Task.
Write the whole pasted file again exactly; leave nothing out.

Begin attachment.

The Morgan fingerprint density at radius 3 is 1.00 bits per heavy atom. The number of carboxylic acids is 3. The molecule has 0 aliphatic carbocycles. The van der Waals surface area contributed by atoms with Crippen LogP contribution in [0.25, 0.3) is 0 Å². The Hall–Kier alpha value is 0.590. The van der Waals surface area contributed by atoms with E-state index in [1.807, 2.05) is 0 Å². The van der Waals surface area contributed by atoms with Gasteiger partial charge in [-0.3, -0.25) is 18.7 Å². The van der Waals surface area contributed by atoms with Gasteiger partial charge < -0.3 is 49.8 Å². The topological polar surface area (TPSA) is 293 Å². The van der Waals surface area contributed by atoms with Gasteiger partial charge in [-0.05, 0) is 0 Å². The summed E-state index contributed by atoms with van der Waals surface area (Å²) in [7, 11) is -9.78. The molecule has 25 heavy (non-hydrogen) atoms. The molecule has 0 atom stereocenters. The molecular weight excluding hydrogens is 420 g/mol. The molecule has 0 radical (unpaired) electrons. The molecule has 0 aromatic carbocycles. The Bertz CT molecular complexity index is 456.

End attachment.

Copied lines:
The Morgan fingerprint density at radius 3 is 1.00 bits per heavy atom. The number of carboxylic acids is 3. The molecule has 0 aliphatic carbocycles. The van der Waals surface area contributed by atoms with Crippen LogP contribution in [0.25, 0.3) is 0 Å². The Hall–Kier alpha value is 0.590. The van der Waals surface area contributed by atoms with E-state index in [1.807, 2.05) is 0 Å². The van der Waals surface area contributed by atoms with Gasteiger partial charge in [-0.3, -0.25) is 18.7 Å². The van der Waals surface area contributed by atoms with Gasteiger partial charge < -0.3 is 49.8 Å². The topological polar surface area (TPSA) is 293 Å². The van der Waals surface area contributed by atoms with Gasteiger partial charge in [-0.05, 0) is 0 Å². The summed E-state index contributed by atoms with van der Waals surface area (Å²) in [7, 11) is -9.78. The molecule has 25 heavy (non-hydrogen) atoms. The molecule has 0 atom stereocenters. The molecular weight excluding hydrogens is 420 g/mol. The molecule has 0 radical (unpaired) electrons. The molecule has 0 aromatic carbocycles. The Bertz CT molecular complexity index is 456.